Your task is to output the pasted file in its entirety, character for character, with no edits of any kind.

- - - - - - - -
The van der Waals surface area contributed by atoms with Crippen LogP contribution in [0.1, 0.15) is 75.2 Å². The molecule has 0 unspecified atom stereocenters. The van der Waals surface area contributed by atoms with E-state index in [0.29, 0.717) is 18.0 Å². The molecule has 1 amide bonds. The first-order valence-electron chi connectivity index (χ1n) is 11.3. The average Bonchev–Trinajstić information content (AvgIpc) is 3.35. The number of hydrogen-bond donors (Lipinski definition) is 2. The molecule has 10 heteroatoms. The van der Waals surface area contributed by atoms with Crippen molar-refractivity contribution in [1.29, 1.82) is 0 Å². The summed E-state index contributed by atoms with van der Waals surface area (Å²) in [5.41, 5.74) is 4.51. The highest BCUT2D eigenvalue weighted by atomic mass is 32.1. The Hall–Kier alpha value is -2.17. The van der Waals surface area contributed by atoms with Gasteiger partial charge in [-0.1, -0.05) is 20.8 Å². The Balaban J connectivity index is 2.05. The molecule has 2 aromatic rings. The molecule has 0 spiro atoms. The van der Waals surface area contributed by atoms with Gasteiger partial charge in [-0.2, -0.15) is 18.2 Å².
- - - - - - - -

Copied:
The van der Waals surface area contributed by atoms with Crippen LogP contribution in [0.1, 0.15) is 75.2 Å². The molecule has 0 unspecified atom stereocenters. The van der Waals surface area contributed by atoms with E-state index in [0.29, 0.717) is 18.0 Å². The molecule has 1 amide bonds. The first-order valence-electron chi connectivity index (χ1n) is 11.3. The average Bonchev–Trinajstić information content (AvgIpc) is 3.35. The number of hydrogen-bond donors (Lipinski definition) is 2. The molecule has 10 heteroatoms. The van der Waals surface area contributed by atoms with Crippen molar-refractivity contribution in [1.29, 1.82) is 0 Å². The summed E-state index contributed by atoms with van der Waals surface area (Å²) in [5.41, 5.74) is 4.51. The highest BCUT2D eigenvalue weighted by atomic mass is 32.1. The Hall–Kier alpha value is -2.17. The van der Waals surface area contributed by atoms with Gasteiger partial charge in [-0.1, -0.05) is 20.8 Å². The Balaban J connectivity index is 2.05. The molecule has 2 aromatic rings. The molecule has 0 spiro atoms. The van der Waals surface area contributed by atoms with Gasteiger partial charge in [-0.2, -0.15) is 18.2 Å².